Speed Read Your Way To Being More Productive

Business How To’s

11 June 2018

Speed Read Your Way To Being More Productive

  • Posted by Awfis Editorial

Have you seen the WhatsApp forward that’s been doing the rounds lately? It asks you to gauge your reading speed, ergo your comprehension levels, through a short video where the rate of text on screen gets progressively faster until you’re literally at the edge of your seat trying to keep up (gasp). Most people seem to manage about 500-550 words a minute. The others? They are Speed Readers.

Entertaining forwards apart, the numbers tell a different story. Technical information reading averages at 50-75 words a minute. Let’s find out what makes speed readers do what they do; seemingly effortlessly.

What is speed reading?

Speed reading is the art of assimilating more words and phrases in a shorter time, sometimes even at once. This mind tool has long been touted as a comprehension method used by experts. Let’s break it down a bit, shall we?

We all read visually, taking in words as we see them, moving from left to right, one line at a time. As we improve our reading, we can take in more words, even jumping ahead and making connections to previous words and drawing meaning from what we just read. Speed reading does the same, but at a different level altogether.

-With speed reading, you can read entire phrases at once, unless it’s a new word.

-You can widen your vision to take in more words in a single glance.

-Lastly, you learn to read horizontally as well as vertically. Speed readers can take in not just more words in a single line, but also read and understand different sets of words on two or three different lines. All in a single glance.

You too can learn this previously-mastered-by-a-few skill to enhance productivity in your daily life. Those tedious reports, lengthy case studies and technical white papers that you need to read to stay abreast with your industry; you can skim through them in less time than usual and still retain a good grasp of what you read. Imagine the number of minutes, potentially hours, you can save.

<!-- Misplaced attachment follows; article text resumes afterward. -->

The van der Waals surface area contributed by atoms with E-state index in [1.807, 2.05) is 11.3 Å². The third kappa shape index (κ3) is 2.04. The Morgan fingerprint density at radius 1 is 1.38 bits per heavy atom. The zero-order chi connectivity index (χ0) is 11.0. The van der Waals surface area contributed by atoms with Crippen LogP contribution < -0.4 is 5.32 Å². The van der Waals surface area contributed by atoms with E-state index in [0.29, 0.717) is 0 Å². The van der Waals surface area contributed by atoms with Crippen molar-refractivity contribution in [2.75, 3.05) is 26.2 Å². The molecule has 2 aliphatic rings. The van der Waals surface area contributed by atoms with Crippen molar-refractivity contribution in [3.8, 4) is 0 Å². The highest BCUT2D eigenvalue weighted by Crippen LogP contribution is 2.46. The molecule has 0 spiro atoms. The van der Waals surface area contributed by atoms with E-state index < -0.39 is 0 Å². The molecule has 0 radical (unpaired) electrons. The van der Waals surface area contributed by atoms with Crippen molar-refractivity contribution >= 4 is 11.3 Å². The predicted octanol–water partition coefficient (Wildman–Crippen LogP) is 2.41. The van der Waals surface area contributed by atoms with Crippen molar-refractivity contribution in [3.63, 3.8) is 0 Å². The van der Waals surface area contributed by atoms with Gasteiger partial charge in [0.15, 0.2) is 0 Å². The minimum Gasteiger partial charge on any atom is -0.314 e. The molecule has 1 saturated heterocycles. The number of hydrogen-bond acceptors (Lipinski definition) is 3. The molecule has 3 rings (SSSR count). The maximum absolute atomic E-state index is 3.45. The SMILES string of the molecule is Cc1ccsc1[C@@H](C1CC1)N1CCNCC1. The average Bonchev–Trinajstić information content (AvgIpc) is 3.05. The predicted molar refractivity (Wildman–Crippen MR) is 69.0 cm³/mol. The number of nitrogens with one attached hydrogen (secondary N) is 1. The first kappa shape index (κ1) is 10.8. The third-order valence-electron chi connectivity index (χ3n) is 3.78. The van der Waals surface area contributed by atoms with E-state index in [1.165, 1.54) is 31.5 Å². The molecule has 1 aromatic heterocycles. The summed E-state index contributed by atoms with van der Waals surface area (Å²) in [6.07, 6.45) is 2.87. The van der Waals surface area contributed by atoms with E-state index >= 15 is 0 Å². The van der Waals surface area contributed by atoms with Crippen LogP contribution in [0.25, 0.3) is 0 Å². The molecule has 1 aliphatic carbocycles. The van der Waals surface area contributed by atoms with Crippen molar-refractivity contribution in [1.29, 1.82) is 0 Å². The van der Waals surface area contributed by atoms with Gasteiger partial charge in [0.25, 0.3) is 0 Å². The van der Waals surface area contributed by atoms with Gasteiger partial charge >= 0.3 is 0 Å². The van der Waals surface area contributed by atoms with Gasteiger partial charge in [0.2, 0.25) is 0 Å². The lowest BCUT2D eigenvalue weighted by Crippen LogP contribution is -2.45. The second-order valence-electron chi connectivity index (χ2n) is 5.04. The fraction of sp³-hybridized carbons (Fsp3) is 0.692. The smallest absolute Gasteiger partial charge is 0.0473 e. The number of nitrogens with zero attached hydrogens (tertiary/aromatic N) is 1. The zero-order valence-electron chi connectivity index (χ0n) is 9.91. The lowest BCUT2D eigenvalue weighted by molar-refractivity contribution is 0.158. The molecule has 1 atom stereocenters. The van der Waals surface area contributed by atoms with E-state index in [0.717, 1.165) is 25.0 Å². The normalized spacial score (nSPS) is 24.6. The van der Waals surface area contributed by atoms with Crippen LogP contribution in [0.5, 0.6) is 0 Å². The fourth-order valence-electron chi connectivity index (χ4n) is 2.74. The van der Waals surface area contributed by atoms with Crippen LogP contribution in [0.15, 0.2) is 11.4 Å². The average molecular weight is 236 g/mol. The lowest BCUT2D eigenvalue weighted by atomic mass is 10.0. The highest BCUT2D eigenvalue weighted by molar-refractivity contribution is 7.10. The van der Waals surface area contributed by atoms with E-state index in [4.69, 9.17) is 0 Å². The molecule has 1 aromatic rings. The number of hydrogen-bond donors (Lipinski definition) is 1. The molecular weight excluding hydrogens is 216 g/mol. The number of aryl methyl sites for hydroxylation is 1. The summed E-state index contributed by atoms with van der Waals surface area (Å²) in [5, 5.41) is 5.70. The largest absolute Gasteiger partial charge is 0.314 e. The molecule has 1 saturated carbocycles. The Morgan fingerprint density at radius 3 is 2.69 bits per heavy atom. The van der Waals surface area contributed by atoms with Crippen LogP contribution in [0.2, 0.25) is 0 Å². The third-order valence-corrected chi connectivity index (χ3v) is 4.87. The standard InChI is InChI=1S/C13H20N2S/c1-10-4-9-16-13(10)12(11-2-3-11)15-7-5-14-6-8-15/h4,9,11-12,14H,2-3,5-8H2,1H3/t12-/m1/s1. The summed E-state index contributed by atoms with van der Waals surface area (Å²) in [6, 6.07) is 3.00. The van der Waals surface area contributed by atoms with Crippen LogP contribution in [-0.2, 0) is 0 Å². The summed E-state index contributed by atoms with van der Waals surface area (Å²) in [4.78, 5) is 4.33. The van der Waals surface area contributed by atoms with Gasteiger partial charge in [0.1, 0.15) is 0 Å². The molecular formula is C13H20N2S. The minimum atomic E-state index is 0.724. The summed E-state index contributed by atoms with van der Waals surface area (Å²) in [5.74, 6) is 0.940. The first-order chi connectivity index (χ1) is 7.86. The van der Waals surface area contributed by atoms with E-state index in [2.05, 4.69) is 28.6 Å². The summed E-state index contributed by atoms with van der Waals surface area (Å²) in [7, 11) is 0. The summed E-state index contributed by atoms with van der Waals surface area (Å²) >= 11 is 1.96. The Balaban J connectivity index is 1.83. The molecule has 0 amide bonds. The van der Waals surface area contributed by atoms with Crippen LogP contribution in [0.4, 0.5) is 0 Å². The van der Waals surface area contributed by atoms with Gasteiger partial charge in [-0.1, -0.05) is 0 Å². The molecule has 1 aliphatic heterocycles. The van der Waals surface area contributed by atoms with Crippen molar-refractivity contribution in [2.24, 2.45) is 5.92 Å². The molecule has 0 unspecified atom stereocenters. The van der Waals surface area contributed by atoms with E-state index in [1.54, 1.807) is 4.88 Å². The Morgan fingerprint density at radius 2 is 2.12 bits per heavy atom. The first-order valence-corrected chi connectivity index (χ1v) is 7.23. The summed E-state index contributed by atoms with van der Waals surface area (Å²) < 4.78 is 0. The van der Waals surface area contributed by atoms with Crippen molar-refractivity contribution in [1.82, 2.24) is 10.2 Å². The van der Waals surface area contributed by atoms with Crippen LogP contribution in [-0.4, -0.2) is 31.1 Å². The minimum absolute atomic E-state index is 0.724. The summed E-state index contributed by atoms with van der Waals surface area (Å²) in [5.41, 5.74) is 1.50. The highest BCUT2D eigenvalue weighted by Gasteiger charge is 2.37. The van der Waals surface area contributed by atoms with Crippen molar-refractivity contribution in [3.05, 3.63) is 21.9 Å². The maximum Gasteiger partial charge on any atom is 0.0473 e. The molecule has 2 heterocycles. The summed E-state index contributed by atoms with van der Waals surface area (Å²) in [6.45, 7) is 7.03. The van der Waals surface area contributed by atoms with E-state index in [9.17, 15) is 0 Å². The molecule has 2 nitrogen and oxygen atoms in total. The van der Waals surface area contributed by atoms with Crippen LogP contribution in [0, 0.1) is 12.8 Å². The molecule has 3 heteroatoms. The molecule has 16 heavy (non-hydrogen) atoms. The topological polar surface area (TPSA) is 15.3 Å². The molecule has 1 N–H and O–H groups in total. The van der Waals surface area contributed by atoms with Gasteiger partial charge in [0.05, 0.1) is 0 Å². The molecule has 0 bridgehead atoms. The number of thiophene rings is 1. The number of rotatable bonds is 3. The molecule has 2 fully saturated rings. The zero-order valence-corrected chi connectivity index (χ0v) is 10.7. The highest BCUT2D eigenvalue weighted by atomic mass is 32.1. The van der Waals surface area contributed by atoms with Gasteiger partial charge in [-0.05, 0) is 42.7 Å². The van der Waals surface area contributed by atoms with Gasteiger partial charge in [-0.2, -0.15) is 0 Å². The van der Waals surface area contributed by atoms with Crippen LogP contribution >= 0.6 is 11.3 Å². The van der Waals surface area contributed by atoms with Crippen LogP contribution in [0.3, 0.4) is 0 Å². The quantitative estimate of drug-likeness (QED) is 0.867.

Here’s the science (read: hacks) to make it happen:

#1 Avoid back-skipping

Back-skipping, or regressive eye movement, is a natural eye reading movement. We read in a linear fashion, but the meaning does not always follow that pattern. So unconsciously the eye makes rapid backward movements to re-register a word or to cue memory in this quest for comprehension.

Making a conscious attempt to read the sentence right the first time, giving the words on the page/ screen your complete attention is one way to reduce (if not completely avoid) back-skipping.

#2 Improve the count of the number of words that your mind registers

Begin with determining your current reading speed. For this, take a standard book and figure out how much you read in one minute. That is quite simply your WPM (word per minute) rate.

To improve this speed you need to enlist the help of trackers and pacers. Pick up a book and using a capped pen begin underling each word, while keeping your eyes above the tip of the pen. Read each line in one second; do not worry about comprehension right now. Focus on finishing the line in one second. Try and increase your speed with each subsequent page. Do this for 2 minutes. Now increase your speed to finishing a line in ½ second. Do this for 3 minutes. Practice, practice, practice.

Next, try and improve your peripheral vision. If you stare at the centre of the screen you can still see the sides, right? If you train this peripheral vision to focus more clearly, you can increase your reading speed.

For this, once again pick up a capped pen and underline the words as you read a line in a second. Start from the first words of the sentence and end on the last. Do this for 2 minutes. Next, start at the second word and end two words in. Do this for 2 minutes. Now, start with the third word and end 3 words in. Are you starting to get what is happening here?

With enough practice, you should be able to skip words and still be able to get the meaning of what you just read.

#3 Reduce the duration and number of fixations per word

We’ve already spoken about back-skipping, but there’s another cool term for how we read. It’s called the saccadic movement, a jump. Were you aware that we do not read in a smooth straight line? Close one eyelid and place a finger on it, and slowly scan from left to right. Felt the ‘jumpy’ movement? That is how we receive the world and that is how we read as well.

These jumps end at a fixation, a temporary screenshot of sorts, which captures whatever is in your focus area. Normally a fixation lasts about ¼ to ½ seconds. The above mentioned tracker method should help you improve this speed as well.

#4 Helpful apps: Spreeder and Outread

If all this looks like a lot of hard work to you, check out these two cool apps. The apps will help you get the basics, and maybe more, of speed reading. Download them and watch your speed increase.

Spreeder: This is a Chrome extension which uses the Rapid Serial Visual Presentation (RSVP) technique to help you overpower the information overload. The app flashes words from your document onto the screen. All you need to do is add the document to the Spreeder cloud library and it does the rest for you.